Snubs, Surprises, and why I'm SMH: The Oscar nominations are in!

What happend to Inside Llewyn Davis?

By Max Weiss | January 16, 2014, 1:00 pm

-Fox Searchlight

Snubs, Surprises, and why I'm SMH: The Oscar nominations are in!

What happend to Inside Llewyn Davis?

By Max Weiss | January 16, 2014, 1:00 pm

-Fox Searchlight

Okay, l let’s start with the SMH (that’s shaking my head, to you Internet acronym impaired): How on earth did Inside Llewyn Davis get virtually shut out? It was one of my favorites of the year—a near perfect meditation on the necessary selfishness of the artist by the brilliant (and oft-nominated) Coen brothers. I was hoping—perhaps overly ambitiously—that the film would garner Best Picture nods, best actor (for astonishing newcomer Oscar Isaac), and both best director and best original screenplay (for Joel and Ethan Coen). Instead, it only got two nods: For Bruno Delbonnel’s luminous cinematography and for sound mixing (yay?).

Also, Enough Said, my favorite film of 2013 got completely shut out. Not even the expected nods for James Gandolfini in the best supporting actor or Nicole Holefcener for Best Original Screenplay. And in my opinion, Julia Louis-Dreyfus gave one of the best—if not the best—female performances of the year.

But, I’ve licked my wounds, sulked a bit, and I’ve returned to break the major nominations down.

Best Picture:
12 Years a Slave
American Hustle
Captain Phillips
Dallas Buyers Club
The Wolf of Wall Street

Surprises: Philomena was released by the mighty Weinstein Company but hadn’t gotten a whole lot of love from other major voting bodies. Some critics felt it was too hard on the Catholic Church, others, like myself, felt it was a lovely, but slight, film. Philomena’s inclusion speaks, once again, to the never-to-be-underestimated power of Harvey Weinstein. Thrilled about the inclusion of Her, which I wasn’t sure would make the cut. Also, the controversial The Wolf of Wall Street was a question mark. The Academy voters tend to be on the conservative side and that wild and wooly film is anything but. Again, critics were torn, some thinking it was muscular satire of human excess served up like only Scorsese can, while others, like myself, believing it to be skillful but exhausting—much Quaaludes about nothing, if you will. Well, the Academy decided to back Marty. I have to say, my own misgivings about the film notwithstanding, I’m impressed.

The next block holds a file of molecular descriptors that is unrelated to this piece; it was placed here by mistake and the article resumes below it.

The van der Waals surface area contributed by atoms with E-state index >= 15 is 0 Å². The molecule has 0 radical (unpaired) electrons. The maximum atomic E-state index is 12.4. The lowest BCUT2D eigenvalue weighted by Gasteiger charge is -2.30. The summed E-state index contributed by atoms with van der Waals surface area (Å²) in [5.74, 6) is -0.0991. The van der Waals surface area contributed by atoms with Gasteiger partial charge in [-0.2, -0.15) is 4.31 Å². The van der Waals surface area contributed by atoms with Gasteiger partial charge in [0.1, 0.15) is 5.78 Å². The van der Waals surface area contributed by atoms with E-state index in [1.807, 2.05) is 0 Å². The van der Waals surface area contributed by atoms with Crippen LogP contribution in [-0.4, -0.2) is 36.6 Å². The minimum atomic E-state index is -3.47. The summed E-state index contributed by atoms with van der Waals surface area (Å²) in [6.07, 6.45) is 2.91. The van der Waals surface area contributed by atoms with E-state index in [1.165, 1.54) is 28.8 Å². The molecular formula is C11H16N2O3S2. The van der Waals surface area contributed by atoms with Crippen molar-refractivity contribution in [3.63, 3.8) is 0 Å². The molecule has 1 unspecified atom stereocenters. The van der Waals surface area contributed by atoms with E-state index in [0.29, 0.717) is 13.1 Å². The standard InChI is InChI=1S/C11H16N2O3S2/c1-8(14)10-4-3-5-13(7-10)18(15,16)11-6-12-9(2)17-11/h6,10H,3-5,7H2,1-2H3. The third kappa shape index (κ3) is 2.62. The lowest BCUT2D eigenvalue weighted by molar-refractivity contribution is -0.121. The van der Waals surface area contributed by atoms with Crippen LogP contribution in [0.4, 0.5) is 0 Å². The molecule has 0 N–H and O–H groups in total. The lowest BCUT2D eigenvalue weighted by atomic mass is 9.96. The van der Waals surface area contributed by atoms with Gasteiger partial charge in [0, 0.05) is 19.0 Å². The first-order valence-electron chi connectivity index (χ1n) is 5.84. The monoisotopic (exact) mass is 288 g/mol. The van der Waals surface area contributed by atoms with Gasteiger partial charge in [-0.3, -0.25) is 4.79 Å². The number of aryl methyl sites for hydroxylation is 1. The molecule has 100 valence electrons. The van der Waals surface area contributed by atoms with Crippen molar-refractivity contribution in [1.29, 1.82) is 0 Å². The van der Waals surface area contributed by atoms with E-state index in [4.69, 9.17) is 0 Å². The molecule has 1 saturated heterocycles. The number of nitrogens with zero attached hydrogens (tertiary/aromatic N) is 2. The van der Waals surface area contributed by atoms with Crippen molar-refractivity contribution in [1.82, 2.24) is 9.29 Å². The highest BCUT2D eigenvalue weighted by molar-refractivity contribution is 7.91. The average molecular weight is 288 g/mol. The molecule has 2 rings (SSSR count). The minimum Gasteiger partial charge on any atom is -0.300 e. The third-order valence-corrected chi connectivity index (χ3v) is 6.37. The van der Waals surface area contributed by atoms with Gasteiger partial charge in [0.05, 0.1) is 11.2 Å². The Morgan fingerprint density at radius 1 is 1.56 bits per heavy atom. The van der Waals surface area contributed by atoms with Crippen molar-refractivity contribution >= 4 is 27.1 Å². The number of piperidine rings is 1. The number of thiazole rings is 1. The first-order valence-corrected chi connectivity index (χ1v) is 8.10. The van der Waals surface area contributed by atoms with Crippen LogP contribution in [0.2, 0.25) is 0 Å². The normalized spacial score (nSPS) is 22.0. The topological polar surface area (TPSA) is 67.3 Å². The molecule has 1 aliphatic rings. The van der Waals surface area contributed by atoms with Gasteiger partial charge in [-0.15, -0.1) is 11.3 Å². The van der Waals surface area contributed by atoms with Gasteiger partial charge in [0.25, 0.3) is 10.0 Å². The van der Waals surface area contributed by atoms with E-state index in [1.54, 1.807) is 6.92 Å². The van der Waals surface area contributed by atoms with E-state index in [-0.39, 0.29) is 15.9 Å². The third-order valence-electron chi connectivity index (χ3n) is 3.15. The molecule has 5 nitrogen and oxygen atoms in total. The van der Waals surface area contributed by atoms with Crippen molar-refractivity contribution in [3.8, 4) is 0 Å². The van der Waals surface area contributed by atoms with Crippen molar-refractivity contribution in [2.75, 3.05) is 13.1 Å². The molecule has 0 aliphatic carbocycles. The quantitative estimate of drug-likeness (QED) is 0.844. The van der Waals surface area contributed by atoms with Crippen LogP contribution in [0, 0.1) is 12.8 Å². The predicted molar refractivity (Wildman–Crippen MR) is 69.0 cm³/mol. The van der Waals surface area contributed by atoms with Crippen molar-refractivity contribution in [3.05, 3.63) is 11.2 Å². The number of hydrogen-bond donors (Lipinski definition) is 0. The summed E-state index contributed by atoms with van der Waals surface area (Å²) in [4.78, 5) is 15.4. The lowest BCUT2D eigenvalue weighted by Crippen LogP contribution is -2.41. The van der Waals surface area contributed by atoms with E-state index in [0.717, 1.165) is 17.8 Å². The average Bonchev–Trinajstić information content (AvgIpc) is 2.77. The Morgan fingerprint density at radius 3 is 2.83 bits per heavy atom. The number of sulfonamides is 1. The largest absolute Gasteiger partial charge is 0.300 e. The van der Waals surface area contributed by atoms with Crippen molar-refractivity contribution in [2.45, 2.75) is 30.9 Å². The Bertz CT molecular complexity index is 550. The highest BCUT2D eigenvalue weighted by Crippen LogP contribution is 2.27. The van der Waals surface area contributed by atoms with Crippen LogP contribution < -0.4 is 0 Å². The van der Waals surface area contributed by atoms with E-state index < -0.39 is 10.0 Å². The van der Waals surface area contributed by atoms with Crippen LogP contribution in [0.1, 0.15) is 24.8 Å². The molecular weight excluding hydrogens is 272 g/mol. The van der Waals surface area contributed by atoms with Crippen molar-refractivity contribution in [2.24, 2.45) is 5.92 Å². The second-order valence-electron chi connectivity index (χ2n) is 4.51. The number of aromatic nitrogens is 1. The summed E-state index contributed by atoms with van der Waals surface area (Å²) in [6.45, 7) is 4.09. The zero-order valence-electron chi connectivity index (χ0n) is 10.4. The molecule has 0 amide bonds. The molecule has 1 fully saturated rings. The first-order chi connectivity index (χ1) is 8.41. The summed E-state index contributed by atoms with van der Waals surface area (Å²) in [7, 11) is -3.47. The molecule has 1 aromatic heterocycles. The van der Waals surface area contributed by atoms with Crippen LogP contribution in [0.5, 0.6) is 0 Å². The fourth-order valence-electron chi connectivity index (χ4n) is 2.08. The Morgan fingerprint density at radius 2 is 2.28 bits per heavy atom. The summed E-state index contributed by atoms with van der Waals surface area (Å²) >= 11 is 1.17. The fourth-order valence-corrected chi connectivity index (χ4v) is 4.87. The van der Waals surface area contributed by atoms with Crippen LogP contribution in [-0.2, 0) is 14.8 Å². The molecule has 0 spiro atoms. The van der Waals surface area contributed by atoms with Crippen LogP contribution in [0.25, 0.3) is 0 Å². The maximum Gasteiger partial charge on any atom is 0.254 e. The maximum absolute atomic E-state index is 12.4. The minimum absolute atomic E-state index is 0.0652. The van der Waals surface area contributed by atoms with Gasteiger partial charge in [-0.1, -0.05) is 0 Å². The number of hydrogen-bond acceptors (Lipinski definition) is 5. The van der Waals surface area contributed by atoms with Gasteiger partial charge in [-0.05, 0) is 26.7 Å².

Snubs: On the good end: No Saving Mr. Banks, no August: Osage County. On the bad: I already had my freak-outs about Inside Llewyn Davis and Enough Said. I also would’ve loved to have seen nods for All is Lost and Blue is the Warmest Color, which was ineligible for best foreign film. A little surprised that The Butler, which has Academy Award prestige picture written all over it, didn’t get a nod.

Early favorite: 12 Years a Slave

Best Actor
Christian Bale (American Hustle)
Bruce Dern (Nebraska)
Leonardo DiCaprio (Wolf of Wall Street)
Chiwetel Ejiofor (12 Years a Slave)
Matthew McConaughey (Dallas Buyers Club)

Surprises: Wasn’t totally sure Leonardo DiCaprio was going to get a nod, but I’m glad he did. As I said in my review: “I don’t want to take DiCaprio’s excellence for granted, as I think we sometimes do. If a newcomer had arrived on the scene with this kind of confident, charismatic, full-throttle performance, we’d all be swooning.”